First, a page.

Our study found the difference in HbA1c to be significantly greater in the group that attended frequent follow-ups compared to those that did not. When one considers that a 1% decline in HbA1c is associated with a 15% reduction in the risk of cardiovascular disease, we find that these relatively small changes in HbA1c translate to a clinically significant risk reduction for patients.[9]

We found that the last HbA1c continued to be lower and significantly below baseline in patients who followed up more frequently, whereas the last HbA1c in the group who were not followed up frequently increased to become insignificant as compared to baseline. This could be attributed to the lack of compliance of patients to all of their scheduled follow-up visits. The diabetes education visits include assisting patients in tackling challenges that they may face in their diabetes management as well as instructing them on self-care behaviors that can aid in improving their glycemic control. As a result, patients who do not comply with attending their follow-ups frequently will likely miss important aspects of their diabetes education, which can, in turn, negatively impact their HbA1c values.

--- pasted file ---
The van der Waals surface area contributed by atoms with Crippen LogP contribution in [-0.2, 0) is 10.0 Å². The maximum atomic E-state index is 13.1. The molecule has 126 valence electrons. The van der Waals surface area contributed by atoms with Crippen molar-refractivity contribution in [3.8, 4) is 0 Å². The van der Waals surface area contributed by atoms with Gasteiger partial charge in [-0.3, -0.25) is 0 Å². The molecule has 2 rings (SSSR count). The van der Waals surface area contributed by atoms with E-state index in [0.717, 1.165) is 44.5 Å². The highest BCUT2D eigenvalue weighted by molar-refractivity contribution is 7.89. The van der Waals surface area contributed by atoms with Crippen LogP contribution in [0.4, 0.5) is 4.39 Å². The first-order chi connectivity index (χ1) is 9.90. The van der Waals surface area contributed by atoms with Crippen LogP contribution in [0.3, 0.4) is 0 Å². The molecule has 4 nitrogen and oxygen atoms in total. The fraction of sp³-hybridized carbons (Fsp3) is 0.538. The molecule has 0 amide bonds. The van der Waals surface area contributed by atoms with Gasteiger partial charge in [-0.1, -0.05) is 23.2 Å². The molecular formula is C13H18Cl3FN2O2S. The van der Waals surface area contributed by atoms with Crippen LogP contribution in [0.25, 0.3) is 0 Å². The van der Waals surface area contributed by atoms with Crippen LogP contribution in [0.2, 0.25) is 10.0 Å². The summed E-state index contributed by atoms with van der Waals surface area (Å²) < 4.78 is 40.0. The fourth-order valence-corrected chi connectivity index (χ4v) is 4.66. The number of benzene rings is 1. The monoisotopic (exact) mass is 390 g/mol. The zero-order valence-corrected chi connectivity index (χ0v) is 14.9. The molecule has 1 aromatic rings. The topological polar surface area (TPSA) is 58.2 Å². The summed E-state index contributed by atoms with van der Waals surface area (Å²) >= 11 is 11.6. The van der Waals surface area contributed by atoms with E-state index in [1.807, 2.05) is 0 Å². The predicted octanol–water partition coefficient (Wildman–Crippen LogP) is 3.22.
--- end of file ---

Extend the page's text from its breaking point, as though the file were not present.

Several limitations are to be considered in this study. First, information about possible differences in education and socioeconomical levels, diabetes duration, and medication use between the groups is lacking and could have had an influence on the findings of this study. Second, the retrospective nature of the study poses as a limitation due to possible residual confounding.


  Conclusion Top


Consistent with previous studies, our research revealed the significance of frequent diabetes patient education on glycemic control, in addition to cholesterol levels, in the United Arab Emirates. The results can aid in shedding light that frequent and continued DSME can have a positive impact on diabetes patients' disease outcomes.

Financial support and sponsorship

Nil.

Conflicts of interest

There are no conflicts of interest.



 
  References Top

1.
Szabo SM, Osenenko KM, Qatami L, Korenblat Donato BM, Korol EE, Al Madani AA, et al. Quality of care for patients with type 2 diabetes mellitus in Dubai: A HEDIS-like assessment. Int J Endocrinol 2015:1-8.  Back to cited text no. 1
    
2.
International Diabetes Federation. Diabetes Atlas. 7th ed. Brussels, Belgium, International Diabetes Federation; 2015. Available from: https://idf.org/e-library/epidemiology-research/diabetes-atlas/13-diabetes-atlas-seventh-edition.html. [Last accessed on 2017 Jun 02].  Back to cited text no. 2